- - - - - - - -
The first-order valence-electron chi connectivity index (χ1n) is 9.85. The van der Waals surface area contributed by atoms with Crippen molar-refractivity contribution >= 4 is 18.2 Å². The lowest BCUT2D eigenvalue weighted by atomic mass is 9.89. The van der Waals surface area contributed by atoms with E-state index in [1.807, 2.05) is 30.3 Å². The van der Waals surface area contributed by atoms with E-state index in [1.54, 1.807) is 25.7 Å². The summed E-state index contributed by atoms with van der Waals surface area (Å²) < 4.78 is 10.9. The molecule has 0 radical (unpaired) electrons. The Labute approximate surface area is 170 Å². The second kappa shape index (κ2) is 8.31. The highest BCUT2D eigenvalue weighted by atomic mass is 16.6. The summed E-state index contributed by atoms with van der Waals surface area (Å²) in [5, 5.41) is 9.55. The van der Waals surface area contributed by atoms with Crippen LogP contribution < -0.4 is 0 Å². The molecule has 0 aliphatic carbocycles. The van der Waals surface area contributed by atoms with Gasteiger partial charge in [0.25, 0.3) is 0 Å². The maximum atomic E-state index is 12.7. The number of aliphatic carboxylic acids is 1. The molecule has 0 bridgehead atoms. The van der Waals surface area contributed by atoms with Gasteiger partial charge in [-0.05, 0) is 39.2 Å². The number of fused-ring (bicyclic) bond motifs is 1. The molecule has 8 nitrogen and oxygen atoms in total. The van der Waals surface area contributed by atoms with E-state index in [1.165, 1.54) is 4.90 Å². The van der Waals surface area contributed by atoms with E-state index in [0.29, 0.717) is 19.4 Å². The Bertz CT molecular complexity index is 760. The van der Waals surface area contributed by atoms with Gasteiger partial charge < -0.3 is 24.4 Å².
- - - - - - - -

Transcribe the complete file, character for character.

The first-order valence-electron chi connectivity index (χ1n) is 9.85. The van der Waals surface area contributed by atoms with Crippen molar-refractivity contribution >= 4 is 18.2 Å². The lowest BCUT2D eigenvalue weighted by atomic mass is 9.89. The van der Waals surface area contributed by atoms with E-state index in [1.807, 2.05) is 30.3 Å². The van der Waals surface area contributed by atoms with E-state index in [1.54, 1.807) is 25.7 Å². The summed E-state index contributed by atoms with van der Waals surface area (Å²) < 4.78 is 10.9. The molecule has 0 radical (unpaired) electrons. The Labute approximate surface area is 170 Å². The second kappa shape index (κ2) is 8.31. The highest BCUT2D eigenvalue weighted by atomic mass is 16.6. The summed E-state index contributed by atoms with van der Waals surface area (Å²) in [5, 5.41) is 9.55. The van der Waals surface area contributed by atoms with Crippen LogP contribution < -0.4 is 0 Å². The molecule has 0 aliphatic carbocycles. The van der Waals surface area contributed by atoms with Gasteiger partial charge in [0.25, 0.3) is 0 Å². The maximum atomic E-state index is 12.7. The number of aliphatic carboxylic acids is 1. The molecule has 0 bridgehead atoms. The van der Waals surface area contributed by atoms with Gasteiger partial charge in [-0.05, 0) is 39.2 Å². The number of fused-ring (bicyclic) bond motifs is 1. The molecule has 8 nitrogen and oxygen atoms in total. The van der Waals surface area contributed by atoms with E-state index in [1.165, 1.54) is 4.90 Å². The van der Waals surface area contributed by atoms with E-state index in [0.29, 0.717) is 19.4 Å². The Bertz CT molecular complexity index is 760. The van der Waals surface area contributed by atoms with Gasteiger partial charge < -0.3 is 24.4 Å².